Discrimination Against Married Persons in the State of Michigan
Did you know that discrimination on the basis of whether a person is married is prohibited in Michigan? While many people know that Title VII prohibits discrimination in the workplace on the basis of race, religion, color, national origin, and sex, not everyone in Michigan knows about the Elliott-Larsen Civil Rights Act, which provides that same protection to employees but also adds height, weight and marital status. This means that in Michigan, it is illegal to fire, not hire, demote, not promote, or mistreat an employee because that employee is married or not married. However, this law does not provide protection based on who your spouse is. Here are some examples:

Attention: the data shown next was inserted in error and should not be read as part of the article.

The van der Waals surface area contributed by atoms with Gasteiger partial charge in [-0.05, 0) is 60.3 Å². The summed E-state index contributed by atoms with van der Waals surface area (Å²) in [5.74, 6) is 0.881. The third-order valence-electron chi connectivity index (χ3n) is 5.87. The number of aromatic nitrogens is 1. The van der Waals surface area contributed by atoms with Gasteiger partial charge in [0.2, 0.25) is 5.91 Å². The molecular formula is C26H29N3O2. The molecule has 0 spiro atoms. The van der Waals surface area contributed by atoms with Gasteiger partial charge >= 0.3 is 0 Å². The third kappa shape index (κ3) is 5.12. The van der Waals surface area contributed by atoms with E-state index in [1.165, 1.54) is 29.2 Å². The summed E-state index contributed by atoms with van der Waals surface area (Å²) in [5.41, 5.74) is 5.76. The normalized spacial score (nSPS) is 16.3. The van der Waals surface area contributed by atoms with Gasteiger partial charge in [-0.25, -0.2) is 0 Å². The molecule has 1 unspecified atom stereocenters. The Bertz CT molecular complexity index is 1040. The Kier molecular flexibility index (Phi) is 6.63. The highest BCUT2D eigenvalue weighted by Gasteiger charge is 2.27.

John applies to work at ABC company. The hiring manager has had legal issues with John’s wife in the past and does not want to be more closely associated with her. John does not get the job because of who his wife is. This is not a violation of the Elliott-Larsen Civil Rights Act.
Jack applies to work at XYZ company. Most people who work at XYZ company are single and like to go out to the bars together after work. John is married, and the hiring manager thinks that John will not fit in because he may not want to party with his coworkers. John does not get the job because he is married. This is a violation of the Elliott-Larsen Civil Rights Act.